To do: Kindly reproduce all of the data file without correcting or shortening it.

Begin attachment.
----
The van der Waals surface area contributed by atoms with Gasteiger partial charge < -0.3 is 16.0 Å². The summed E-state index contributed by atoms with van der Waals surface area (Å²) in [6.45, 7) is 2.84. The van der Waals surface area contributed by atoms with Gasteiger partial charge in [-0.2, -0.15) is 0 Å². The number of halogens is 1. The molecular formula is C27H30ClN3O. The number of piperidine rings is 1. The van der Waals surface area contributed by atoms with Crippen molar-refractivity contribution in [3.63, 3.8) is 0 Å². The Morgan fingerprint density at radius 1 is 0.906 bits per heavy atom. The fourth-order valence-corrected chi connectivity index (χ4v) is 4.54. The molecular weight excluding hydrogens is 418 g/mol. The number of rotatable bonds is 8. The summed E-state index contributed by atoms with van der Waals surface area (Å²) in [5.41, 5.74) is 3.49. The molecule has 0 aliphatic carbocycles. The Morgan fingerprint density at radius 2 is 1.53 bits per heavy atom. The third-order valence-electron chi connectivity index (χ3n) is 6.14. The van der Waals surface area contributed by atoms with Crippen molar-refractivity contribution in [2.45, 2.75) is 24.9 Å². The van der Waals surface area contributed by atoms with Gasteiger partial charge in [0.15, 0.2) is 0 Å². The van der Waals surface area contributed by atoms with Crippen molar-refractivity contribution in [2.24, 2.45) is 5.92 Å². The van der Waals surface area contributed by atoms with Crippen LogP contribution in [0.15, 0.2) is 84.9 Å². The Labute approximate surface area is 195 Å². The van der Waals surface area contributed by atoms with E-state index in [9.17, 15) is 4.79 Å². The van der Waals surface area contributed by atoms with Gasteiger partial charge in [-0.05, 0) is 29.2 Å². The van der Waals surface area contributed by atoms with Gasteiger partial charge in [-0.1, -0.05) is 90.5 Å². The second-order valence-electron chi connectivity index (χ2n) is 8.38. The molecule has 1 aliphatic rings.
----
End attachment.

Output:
The van der Waals surface area contributed by atoms with Gasteiger partial charge < -0.3 is 16.0 Å². The summed E-state index contributed by atoms with van der Waals surface area (Å²) in [6.45, 7) is 2.84. The van der Waals surface area contributed by atoms with Gasteiger partial charge in [-0.2, -0.15) is 0 Å². The number of halogens is 1. The molecular formula is C27H30ClN3O. The number of piperidine rings is 1. The van der Waals surface area contributed by atoms with Crippen molar-refractivity contribution in [3.63, 3.8) is 0 Å². The Morgan fingerprint density at radius 1 is 0.906 bits per heavy atom. The fourth-order valence-corrected chi connectivity index (χ4v) is 4.54. The molecular weight excluding hydrogens is 418 g/mol. The number of rotatable bonds is 8. The summed E-state index contributed by atoms with van der Waals surface area (Å²) in [5.41, 5.74) is 3.49. The molecule has 0 aliphatic carbocycles. The Morgan fingerprint density at radius 2 is 1.53 bits per heavy atom. The third-order valence-electron chi connectivity index (χ3n) is 6.14. The van der Waals surface area contributed by atoms with Crippen molar-refractivity contribution in [2.45, 2.75) is 24.9 Å². The van der Waals surface area contributed by atoms with Gasteiger partial charge in [0.15, 0.2) is 0 Å². The van der Waals surface area contributed by atoms with Crippen molar-refractivity contribution in [2.24, 2.45) is 5.92 Å². The van der Waals surface area contributed by atoms with Crippen LogP contribution in [0.15, 0.2) is 84.9 Å². The Labute approximate surface area is 195 Å². The van der Waals surface area contributed by atoms with E-state index in [9.17, 15) is 4.79 Å². The van der Waals surface area contributed by atoms with Gasteiger partial charge in [-0.05, 0) is 29.2 Å². The van der Waals surface area contributed by atoms with Gasteiger partial charge in [-0.1, -0.05) is 90.5 Å². The second-order valence-electron chi connectivity index (χ2n) is 8.38. The molecule has 1 aliphatic rings.